Title: Jade City
Author: Fonda Lee
Are there LGBT characters? Yes, a principal point of view character
Brief summary / book review: Picture a noir gang story set in the 1940’s, in a city that’s Hong Kong-ish, and you get the general atmosphere of the book (note: I am way underselling it, but this is just meant to give you the gist). On Janloon, the Jade City in question, jade isn’t just a piece of jewelry, but a source of magic — magic that comes, of course, at a price. That price isn’t just the cost of doing business and running jade and doing what it takes to consolidate power in the city; it also exacts a price if you use it wrongly.
Even for those who are used to it, when they take off their jade, and put it back on later, they’ll have a brief moment of nausea, where it takes them a few minutes to get their bearings.
Reading this book was a bit like that. When I first started reading it, I wasn’t sure how I felt about it. It took me a little while (about 50 pages or so) to land on the author’s wavelength, but once I did? Wow. Yeah, I loved it.
In Janloon, there are two main gangs that control the source of jade, and the book follows the family that runs one of those gangs, the Kauls. There’s the older brother who is the head of the gang, newly appointed to the role. His hot-headed younger brother runs the muscle. A sister who studied abroad for a while and renounced her jade comes back to live in the city, but tries to stay away from her family and resist the lure of using jade. And then there’s an adopted cousin who is studying at an academy to learn how to use jade.
It’s the last, the cousin, who is the gay character. If there is a hierarchy among the 4 characters above, he is definitely fourth, but still plays a major and critical role in the story, with multiple chapters from his point of view. And his sexuality is a relatively minor aspect of his character. It certainly informs who he is, and how he interacts with others (especially with family), but it’s not the main thing that defines him. I definitely appreciate that there is a gay character where his being gay isn’t the only personality trait he has (although would it have killed Fonda Lee to give poor young Andy a boyfriend? Or even someone to kiss? Maybe that’s something to look forward to in the next book!).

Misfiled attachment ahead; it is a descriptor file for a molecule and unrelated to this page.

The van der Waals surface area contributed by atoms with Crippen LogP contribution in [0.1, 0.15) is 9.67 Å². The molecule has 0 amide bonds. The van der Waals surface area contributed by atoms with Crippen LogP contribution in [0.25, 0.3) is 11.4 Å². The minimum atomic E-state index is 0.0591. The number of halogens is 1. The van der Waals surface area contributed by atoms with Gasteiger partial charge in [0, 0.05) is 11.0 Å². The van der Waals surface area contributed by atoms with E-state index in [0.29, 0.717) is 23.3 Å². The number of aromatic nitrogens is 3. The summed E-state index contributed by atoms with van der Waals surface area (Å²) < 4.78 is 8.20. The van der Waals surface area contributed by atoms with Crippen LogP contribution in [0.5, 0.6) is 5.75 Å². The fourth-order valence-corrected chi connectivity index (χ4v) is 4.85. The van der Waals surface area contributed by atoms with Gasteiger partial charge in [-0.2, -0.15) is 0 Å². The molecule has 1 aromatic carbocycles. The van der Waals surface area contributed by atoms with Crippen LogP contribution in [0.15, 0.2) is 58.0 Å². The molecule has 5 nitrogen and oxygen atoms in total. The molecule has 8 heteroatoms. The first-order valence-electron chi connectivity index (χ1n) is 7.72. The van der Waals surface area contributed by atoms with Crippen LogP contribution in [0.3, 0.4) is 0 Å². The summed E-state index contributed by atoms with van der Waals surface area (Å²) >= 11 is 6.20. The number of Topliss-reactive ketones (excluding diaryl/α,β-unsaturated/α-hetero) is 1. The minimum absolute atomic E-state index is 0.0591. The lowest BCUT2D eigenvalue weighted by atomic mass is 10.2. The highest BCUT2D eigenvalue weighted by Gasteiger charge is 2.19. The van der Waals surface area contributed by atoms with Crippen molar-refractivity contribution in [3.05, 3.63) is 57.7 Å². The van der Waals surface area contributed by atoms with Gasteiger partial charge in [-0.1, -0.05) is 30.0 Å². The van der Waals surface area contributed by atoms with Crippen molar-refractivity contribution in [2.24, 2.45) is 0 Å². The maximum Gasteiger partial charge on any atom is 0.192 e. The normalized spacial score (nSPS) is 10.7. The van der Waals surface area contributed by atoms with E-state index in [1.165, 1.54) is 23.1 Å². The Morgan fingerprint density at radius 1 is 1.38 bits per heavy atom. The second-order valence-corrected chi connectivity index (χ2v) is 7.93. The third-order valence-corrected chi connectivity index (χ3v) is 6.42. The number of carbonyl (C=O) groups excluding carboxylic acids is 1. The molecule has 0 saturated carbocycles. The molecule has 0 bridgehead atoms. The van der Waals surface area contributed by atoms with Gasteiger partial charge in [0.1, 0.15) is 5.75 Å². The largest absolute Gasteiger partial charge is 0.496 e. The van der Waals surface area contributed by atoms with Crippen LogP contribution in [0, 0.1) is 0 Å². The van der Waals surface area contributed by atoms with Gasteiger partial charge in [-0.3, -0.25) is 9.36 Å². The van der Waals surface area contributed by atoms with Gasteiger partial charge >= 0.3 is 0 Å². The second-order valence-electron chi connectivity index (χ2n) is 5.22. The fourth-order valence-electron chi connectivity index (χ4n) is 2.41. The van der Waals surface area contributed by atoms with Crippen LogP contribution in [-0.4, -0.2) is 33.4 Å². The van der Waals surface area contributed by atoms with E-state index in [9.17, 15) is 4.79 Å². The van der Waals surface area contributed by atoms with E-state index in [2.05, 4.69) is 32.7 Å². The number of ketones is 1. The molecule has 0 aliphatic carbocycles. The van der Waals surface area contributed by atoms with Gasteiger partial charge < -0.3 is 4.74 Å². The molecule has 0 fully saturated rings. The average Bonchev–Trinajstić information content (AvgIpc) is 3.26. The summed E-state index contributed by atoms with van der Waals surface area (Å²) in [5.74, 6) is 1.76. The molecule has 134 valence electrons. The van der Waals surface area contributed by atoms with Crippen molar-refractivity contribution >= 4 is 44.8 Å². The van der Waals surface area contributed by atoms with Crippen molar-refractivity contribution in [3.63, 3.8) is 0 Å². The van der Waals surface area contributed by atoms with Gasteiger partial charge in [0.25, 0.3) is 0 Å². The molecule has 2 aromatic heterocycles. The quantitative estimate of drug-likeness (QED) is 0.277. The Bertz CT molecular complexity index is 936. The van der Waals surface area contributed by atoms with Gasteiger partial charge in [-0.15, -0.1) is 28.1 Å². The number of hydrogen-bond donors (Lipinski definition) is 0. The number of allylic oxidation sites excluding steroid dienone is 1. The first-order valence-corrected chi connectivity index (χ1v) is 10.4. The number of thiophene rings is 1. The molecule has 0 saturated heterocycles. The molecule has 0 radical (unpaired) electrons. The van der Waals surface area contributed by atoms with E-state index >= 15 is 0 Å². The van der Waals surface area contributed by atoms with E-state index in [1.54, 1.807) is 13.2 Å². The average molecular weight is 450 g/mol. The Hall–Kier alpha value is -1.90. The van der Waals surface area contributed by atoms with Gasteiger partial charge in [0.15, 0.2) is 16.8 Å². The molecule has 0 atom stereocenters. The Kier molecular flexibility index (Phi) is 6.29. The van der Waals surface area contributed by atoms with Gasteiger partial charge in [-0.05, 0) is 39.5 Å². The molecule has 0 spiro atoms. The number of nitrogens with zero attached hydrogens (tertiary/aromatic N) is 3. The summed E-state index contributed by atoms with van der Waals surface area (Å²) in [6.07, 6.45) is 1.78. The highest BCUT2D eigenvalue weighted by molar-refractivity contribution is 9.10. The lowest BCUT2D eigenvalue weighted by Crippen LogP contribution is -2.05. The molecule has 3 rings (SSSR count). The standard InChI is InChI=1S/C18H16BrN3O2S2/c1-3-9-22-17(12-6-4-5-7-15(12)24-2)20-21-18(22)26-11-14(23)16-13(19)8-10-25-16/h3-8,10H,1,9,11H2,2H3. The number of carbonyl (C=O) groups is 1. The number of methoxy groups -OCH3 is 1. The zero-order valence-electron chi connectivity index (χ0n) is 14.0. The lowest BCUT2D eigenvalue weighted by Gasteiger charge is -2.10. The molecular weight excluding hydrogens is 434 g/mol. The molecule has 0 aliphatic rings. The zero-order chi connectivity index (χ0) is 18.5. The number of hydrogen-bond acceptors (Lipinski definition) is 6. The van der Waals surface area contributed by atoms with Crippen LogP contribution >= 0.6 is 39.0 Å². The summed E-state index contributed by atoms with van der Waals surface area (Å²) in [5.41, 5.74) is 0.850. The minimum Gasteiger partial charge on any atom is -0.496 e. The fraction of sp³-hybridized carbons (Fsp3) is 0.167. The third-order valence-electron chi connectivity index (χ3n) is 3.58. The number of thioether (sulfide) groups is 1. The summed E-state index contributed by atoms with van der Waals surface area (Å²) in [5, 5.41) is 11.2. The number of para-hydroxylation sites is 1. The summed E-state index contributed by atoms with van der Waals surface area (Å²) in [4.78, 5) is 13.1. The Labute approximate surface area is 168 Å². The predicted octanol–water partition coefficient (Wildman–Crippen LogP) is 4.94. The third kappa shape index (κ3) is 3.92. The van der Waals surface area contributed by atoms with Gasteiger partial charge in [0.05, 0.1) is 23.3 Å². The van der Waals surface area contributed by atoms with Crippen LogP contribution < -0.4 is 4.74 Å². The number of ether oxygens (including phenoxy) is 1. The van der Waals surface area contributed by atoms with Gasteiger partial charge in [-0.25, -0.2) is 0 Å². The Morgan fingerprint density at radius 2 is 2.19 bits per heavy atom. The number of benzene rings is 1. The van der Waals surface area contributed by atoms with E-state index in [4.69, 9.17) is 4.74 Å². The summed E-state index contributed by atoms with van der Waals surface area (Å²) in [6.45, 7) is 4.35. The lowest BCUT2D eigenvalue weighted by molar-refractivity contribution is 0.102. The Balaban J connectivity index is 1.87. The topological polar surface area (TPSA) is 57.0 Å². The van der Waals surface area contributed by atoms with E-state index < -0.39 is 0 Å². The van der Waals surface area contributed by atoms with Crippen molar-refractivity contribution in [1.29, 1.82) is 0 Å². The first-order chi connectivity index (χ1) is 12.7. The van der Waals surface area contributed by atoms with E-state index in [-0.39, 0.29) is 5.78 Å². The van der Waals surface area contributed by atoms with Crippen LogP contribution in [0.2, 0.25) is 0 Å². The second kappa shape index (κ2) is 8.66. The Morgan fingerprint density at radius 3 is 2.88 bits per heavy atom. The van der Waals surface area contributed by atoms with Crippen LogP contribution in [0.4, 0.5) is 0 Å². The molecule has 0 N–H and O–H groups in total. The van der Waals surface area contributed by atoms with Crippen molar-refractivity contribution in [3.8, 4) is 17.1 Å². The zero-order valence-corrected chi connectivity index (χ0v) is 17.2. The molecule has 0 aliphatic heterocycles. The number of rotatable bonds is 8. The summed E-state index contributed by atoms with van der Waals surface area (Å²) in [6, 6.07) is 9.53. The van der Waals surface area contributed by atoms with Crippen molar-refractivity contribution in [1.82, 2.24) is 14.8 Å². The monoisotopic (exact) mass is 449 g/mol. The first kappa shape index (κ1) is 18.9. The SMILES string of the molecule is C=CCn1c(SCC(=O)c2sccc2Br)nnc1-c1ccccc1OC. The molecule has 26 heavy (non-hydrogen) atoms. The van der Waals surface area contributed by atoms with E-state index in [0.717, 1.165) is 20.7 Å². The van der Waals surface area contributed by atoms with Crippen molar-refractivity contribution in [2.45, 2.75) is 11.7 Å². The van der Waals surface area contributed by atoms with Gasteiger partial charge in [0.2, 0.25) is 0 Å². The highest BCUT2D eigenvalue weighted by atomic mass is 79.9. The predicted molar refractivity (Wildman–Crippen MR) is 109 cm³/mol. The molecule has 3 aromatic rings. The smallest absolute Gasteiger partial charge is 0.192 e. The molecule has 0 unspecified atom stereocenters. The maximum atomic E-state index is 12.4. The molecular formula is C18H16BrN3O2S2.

Instead, he is more worried about succeeding in the Academy, the safety of his adopted family, and their tenuous grip of power in Janloon, because he knows if they’re not in power, they’ll be dead.
And here is where the book really shines. After powering through the first 50 pages, the story takes off like a rocket. Once the table-setting is done with, once the universe is established and the players identified, then the game of thrones begins. It mixes the best of gang warfare with Wuxia films, and a healthy splash of court politics. There are vivid images throughout, and the writing is taut and frenetic. There are genuine surprises and great twists, steamy sexy scenes (alas, none with our gay character — yet), thrilling action sequences, and so on.
It’s pure fantasy, in the best possible way, and I can’t wait to read the next installment, Jade War. One of my favorite reads of 2020, easily.
About the ‘Are There LGBT Characters’ series of posts: Being a gay reader, I am interested in LGBT books, but I haven’t always seen reviews clearly note if there are LGBT characters and how significant they are. These mini reviews are my way of addressing this problem.